Much like the preceding two weeks, the cash market got off to a strong start Monday. A tropical storm near the northern Bahamas posed essentially no threat to offshore gas, but continuing predictions of hot weather in most of the United States and parts of Canada, along with the previous Friday's spike of 16.8 cents by prompt-month futures, were plenty bullish to cash traders.
The restoration of industrial load from its normal weekend decline was an additional, albeit minor, supportive factor.
A few scattered instances of flat quotes were exceptions to overall gains ranging from a little less than a nickel to a little more than 60 cents. Not too surprisingly, the Northeast again led the ascent with most of the biggest increases, despite storm fronts predicted to extend westward from the lower Northeast through sections of the Midwest. The weakest move higher occurred in Western Canada.
August futures were mildly softer in early trading, but for a while it looked like they might again give next-day support to cash prices after rallying into mildly positive territory. It was not to be, though, as they later fell back to flat on the day (see related story).
Atlantic tropical activity heated up a bit over the weekend with the Sunday formation of Tropical Storm Bret. As of early Monday afternoon Bret was well off Florida's east coast north of the northern end of the Bahamas and moving slowly toward the north-northeast with a gradual increase in forward speed expected, the National Hurricane Center said. There was no threat to Gulf of Mexico production; rather, the primary market effect, if any, could be some dampening of cooling load from rain along the Eastern Seaboard. Even that was unlikely as Bret's projected tracking would keep the center far off the U.S. coast, and a tropical storm's heaviest rains and highest winds tend to be on the northern and eastern sides.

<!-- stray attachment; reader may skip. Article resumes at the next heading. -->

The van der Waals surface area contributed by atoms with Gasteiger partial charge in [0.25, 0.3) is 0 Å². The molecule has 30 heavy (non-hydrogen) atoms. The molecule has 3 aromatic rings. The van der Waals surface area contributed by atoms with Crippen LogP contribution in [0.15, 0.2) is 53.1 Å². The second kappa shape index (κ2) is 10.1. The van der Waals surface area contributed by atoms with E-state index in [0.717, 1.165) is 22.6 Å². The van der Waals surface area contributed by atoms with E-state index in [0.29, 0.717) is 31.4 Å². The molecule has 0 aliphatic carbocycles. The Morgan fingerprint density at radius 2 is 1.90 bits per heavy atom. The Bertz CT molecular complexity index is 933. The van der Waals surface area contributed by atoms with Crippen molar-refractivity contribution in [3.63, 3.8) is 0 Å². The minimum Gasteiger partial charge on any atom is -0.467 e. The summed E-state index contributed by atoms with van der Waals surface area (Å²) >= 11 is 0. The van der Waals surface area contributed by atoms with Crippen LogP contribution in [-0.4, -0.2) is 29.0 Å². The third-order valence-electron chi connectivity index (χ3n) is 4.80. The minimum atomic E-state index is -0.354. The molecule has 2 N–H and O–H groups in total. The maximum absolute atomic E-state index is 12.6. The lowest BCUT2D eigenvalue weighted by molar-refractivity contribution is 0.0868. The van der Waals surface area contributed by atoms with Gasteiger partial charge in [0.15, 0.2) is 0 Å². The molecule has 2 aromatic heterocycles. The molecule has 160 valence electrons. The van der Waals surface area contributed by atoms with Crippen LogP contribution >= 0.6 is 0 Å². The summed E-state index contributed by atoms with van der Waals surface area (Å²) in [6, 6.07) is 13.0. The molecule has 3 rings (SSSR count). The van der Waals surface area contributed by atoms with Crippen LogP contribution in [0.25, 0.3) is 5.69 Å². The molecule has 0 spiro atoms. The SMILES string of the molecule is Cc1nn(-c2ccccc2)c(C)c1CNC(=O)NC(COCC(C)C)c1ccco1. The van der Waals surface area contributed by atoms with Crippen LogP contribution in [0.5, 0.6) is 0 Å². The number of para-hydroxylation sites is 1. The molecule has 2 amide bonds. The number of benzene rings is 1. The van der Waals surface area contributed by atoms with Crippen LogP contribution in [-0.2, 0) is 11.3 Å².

Tropical storm warnings were discontinued Monday afternoon for Grand Bahama Island and the Abaco Islands.
Highs in the 90s, and from 100 to the low 110s in some cases in such as parts of Texas, Oklahoma and the desert Southwest, will remain prevalent Tuesday across much of the U.S. Even Winnipeg, MB, is expected to top 90, said the Weather Central forecasting service. About the only areas likely to be limited to the 70s and 80s are the West Coast, Pacific Northwest, New England, Eastern and Western Canada, and a few locations in the Midwest.
SoCalGas ended a two-day high-linepack OFO Sunday, and prices at both the Southern California border and SoCal citygate rose about 20 cents or so. But IntercontinentalExchange reported that while border trading on its system rose from 566,200 MMBtu Friday to 618,100 MMBtu Monday, citygate volumes retreated from 447,300 MMBtu to 407,900 MMBtu.
A high-linepack OFO implemented last Wednesday by Westcoast remained in effect, but the pipeline said its linepack was trending toward lower levels Monday. Still, Westcoast Station 2 was among the few flat trading locations.
With Transco's Zone 6-New York pool commanding the day's biggest increase and Henry Hub rising only about a dime, their basis spread exploded to around 85 cents after having been only 33 cents Friday.
Although other parts of Texas were due to peak around 100 Tuesday, a much-hoped-for chance of thunderstorms in the Houston area had lowered previous high forecasts to the low 90s Monday and Tuesday. That tended to limit Houston Ship Channel and Katy Hub numbers to increases of only about a dime and 15 cents, respectively.
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